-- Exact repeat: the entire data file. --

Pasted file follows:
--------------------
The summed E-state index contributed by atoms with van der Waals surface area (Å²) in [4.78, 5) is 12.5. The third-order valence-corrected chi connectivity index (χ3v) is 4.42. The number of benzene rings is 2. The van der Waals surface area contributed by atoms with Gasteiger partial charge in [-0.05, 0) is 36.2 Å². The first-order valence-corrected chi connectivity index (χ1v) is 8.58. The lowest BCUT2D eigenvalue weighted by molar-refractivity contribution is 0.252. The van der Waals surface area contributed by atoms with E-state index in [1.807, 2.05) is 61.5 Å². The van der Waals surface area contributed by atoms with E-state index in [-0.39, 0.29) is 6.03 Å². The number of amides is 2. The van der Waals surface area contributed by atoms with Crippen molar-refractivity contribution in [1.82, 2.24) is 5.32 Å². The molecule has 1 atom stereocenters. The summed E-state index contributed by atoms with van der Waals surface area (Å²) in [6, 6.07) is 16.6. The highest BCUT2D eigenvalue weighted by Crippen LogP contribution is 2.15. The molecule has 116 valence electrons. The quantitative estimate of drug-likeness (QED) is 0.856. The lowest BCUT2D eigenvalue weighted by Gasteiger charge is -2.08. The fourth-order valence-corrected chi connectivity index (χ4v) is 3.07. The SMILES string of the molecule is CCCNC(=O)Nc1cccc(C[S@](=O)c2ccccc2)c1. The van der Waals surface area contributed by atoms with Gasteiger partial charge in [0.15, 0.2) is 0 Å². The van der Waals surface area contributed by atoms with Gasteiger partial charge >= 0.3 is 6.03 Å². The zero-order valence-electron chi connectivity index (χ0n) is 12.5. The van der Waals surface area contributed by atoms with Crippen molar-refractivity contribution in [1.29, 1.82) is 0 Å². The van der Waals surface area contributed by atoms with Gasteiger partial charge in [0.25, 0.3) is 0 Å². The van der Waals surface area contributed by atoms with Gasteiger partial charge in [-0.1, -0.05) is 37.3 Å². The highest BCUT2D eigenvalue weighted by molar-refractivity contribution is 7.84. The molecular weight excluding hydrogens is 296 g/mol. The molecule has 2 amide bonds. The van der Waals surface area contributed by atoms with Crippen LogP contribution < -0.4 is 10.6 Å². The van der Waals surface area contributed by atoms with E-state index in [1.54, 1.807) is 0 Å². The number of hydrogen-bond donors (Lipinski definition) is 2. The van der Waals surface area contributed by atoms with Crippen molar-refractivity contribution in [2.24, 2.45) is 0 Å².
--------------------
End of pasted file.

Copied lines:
The summed E-state index contributed by atoms with van der Waals surface area (Å²) in [4.78, 5) is 12.5. The third-order valence-corrected chi connectivity index (χ3v) is 4.42. The number of benzene rings is 2. The van der Waals surface area contributed by atoms with Gasteiger partial charge in [-0.05, 0) is 36.2 Å². The first-order valence-corrected chi connectivity index (χ1v) is 8.58. The lowest BCUT2D eigenvalue weighted by molar-refractivity contribution is 0.252. The van der Waals surface area contributed by atoms with E-state index in [1.807, 2.05) is 61.5 Å². The van der Waals surface area contributed by atoms with E-state index in [-0.39, 0.29) is 6.03 Å². The number of amides is 2. The van der Waals surface area contributed by atoms with Crippen molar-refractivity contribution in [1.82, 2.24) is 5.32 Å². The molecule has 1 atom stereocenters. The summed E-state index contributed by atoms with van der Waals surface area (Å²) in [6, 6.07) is 16.6. The highest BCUT2D eigenvalue weighted by Crippen LogP contribution is 2.15. The molecule has 116 valence electrons. The quantitative estimate of drug-likeness (QED) is 0.856. The lowest BCUT2D eigenvalue weighted by Gasteiger charge is -2.08. The fourth-order valence-corrected chi connectivity index (χ4v) is 3.07. The SMILES string of the molecule is CCCNC(=O)Nc1cccc(C[S@](=O)c2ccccc2)c1. The van der Waals surface area contributed by atoms with Gasteiger partial charge in [0.15, 0.2) is 0 Å². The van der Waals surface area contributed by atoms with Gasteiger partial charge >= 0.3 is 6.03 Å². The zero-order valence-electron chi connectivity index (χ0n) is 12.5. The van der Waals surface area contributed by atoms with Crippen molar-refractivity contribution in [1.29, 1.82) is 0 Å². The van der Waals surface area contributed by atoms with Gasteiger partial charge in [0.25, 0.3) is 0 Å². The van der Waals surface area contributed by atoms with Gasteiger partial charge in [-0.1, -0.05) is 37.3 Å². The highest BCUT2D eigenvalue weighted by molar-refractivity contribution is 7.84. The molecular weight excluding hydrogens is 296 g/mol. The molecule has 2 amide bonds. The van der Waals surface area contributed by atoms with Crippen LogP contribution < -0.4 is 10.6 Å². The van der Waals surface area contributed by atoms with E-state index in [1.54, 1.807) is 0 Å². The number of hydrogen-bond donors (Lipinski definition) is 2. The van der Waals surface area contributed by atoms with Crippen molar-refractivity contribution in [2.24, 2.45) is 0 Å².